I finally got my computer from Steve yesterday. I sorta had to take it from him with the DVD drivers not fully installed, but at this point I really don’t give a damn. The suppliers from which he bought the case, processor, and motherboard, STILL haven’t delivered those parts, so he put together a loaner for me until they arrive. Hence, my previous subject line: buy from Dell. I was deliberating over build-your-own vs. company manufacturing, and the time and stress that it takes waiting for your own computer is not worth the $200 saved. The reason I was pissed off earlier was because Steve said he’d have the computer for me the day before AND the morning that I posted it, and instead, he disappeared off to the Renaissance Faire. So I followed his golden rule of “you want something done, do it yourself” and installed the rest of the drivers, the soon-to-be-Linux partition, and all my software myself.
Saturday night was a really stupid DDR tourney at Pleasanton Q-Zar. The atmosphere was nice, and the Extreme and 5th Mix machines they had there were beest qualluhtyyy, but I didn’t drive an hour to see this guy, who was banned from the DDR Freak community, make a mockery of what some people might take more seriously. I mean, it cost to enter the tournament anyway, so the least we could do was get some accurate (and timely) judging. At least we got a free game of Q-Zar laser tag afterwards (after Sophie, Annie, and I snuck in :P).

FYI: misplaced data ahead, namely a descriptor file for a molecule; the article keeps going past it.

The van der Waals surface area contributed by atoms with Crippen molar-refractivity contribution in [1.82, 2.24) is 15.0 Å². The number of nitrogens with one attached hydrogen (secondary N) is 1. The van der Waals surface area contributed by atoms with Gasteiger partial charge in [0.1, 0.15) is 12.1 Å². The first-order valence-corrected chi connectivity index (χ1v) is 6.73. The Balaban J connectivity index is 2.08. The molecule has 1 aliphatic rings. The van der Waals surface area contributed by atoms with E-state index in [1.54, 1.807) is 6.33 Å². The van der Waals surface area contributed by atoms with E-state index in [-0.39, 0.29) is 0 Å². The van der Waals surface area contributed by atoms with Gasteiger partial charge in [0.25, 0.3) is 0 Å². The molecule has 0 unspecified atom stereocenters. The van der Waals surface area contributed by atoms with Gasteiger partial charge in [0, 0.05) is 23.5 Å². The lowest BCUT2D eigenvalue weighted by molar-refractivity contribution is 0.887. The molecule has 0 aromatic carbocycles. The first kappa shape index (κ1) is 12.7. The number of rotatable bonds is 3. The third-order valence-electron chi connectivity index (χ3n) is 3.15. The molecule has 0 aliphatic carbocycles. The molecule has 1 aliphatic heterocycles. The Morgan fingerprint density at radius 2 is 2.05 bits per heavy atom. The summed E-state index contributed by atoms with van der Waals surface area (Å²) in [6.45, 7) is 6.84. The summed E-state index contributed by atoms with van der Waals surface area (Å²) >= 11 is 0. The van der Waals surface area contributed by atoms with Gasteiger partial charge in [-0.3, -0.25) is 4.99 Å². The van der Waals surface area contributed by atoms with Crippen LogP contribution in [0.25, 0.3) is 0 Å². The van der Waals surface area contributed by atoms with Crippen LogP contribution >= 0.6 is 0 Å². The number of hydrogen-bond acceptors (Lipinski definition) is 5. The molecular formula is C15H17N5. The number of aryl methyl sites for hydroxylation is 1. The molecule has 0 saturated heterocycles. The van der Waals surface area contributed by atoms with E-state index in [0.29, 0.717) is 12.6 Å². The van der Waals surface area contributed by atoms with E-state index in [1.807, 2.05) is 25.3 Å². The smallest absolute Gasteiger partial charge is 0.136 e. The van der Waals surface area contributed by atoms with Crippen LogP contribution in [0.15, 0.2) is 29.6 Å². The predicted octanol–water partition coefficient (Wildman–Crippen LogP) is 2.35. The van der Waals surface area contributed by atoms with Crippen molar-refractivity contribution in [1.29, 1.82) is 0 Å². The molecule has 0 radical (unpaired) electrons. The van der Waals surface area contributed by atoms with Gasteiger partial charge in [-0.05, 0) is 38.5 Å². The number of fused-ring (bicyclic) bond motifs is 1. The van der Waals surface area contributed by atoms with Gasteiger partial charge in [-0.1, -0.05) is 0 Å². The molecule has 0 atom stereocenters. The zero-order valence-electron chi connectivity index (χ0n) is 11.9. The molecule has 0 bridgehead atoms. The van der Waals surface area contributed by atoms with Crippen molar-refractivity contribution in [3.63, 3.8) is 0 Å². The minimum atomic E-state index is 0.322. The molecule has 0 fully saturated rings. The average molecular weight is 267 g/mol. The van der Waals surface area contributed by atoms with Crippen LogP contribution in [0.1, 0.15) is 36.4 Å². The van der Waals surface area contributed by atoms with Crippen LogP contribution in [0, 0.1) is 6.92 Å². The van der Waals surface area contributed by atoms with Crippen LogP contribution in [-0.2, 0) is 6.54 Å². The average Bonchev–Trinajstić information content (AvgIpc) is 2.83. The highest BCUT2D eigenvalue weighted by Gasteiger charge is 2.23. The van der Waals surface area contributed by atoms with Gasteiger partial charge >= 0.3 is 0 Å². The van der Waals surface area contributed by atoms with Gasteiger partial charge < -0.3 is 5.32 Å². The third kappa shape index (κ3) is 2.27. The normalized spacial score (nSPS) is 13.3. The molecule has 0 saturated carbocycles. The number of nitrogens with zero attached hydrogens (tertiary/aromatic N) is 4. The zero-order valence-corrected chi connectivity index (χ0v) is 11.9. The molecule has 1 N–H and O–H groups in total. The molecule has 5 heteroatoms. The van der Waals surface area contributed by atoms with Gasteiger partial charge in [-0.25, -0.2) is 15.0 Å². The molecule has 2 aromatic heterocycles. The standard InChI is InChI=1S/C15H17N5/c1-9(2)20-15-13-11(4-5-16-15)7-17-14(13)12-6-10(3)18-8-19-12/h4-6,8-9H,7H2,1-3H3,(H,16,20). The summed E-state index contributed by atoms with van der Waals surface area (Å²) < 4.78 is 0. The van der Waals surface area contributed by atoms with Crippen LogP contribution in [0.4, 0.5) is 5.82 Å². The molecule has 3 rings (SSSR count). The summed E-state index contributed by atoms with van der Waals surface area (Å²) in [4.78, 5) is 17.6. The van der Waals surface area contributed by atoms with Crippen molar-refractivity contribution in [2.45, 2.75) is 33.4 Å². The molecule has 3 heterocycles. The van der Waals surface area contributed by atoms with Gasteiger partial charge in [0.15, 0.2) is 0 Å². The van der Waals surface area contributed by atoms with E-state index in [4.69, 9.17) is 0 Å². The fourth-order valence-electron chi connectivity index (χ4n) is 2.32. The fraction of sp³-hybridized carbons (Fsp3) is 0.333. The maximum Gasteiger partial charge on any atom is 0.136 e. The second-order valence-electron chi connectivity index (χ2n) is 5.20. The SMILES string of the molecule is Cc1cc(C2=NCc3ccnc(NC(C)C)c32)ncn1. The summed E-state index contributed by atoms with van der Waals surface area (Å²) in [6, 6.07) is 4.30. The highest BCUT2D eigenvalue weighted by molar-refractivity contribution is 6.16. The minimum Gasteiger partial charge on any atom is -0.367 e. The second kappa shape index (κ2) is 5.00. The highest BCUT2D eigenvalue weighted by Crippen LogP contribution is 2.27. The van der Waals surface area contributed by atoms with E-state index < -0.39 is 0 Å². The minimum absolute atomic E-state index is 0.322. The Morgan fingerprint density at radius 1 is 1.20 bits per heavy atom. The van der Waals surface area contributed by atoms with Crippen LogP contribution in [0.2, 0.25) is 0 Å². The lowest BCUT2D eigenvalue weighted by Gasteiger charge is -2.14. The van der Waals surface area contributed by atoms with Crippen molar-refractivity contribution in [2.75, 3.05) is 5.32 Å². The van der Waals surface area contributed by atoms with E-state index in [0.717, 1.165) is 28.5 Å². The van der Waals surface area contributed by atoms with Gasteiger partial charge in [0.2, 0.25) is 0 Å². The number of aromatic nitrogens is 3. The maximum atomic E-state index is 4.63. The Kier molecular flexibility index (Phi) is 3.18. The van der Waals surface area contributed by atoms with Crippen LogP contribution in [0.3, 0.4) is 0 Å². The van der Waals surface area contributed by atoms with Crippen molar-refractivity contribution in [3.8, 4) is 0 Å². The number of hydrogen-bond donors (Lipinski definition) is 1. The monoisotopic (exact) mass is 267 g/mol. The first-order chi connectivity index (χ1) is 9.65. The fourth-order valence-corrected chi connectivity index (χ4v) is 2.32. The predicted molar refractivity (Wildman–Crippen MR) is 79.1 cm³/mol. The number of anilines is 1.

Sunday was spent stressing over my computer arriving, and then cooling off for the rest of the day and moving all of my files and programs over. I even got to spend some time playing Priston Tale, a free MMORPG. That’s sorta fun-like.
Today, my sister and I met up at the mall with James, where I was to then pick up a girl who’s visiting from England. The whole premise was pretty weird – my mom was at a party and must have mentioned that I play DDR, then the people who threw the party said that their daughter plays DDR, and then my mom suggested I invite her for a few games. Well as I thought, the girl, Carrie, had only played it once or twice, but it was nice to get to know someone new. I told her about events like Oasis Fridays and the like, which make Marin less boring.
The amazing thing about LiveJournal is that it’s a place for attention. You get a lot of people “subscribing” to your journal and they have to read what you want them all to hear. Yet it’s not like you’ll usually get useful feedback from those who read it. Someone on LJ once said to me “sympathize, don’t criticize,” and I think that’s completely wrong. You won’t get ANYWHERE without criticism, or as I like to call it, analysis and suggestions. If you write posts that get replies like “it’s okay, we’re all here for you, everything’s going to be okay,” does that really help the state you’re in in the long run?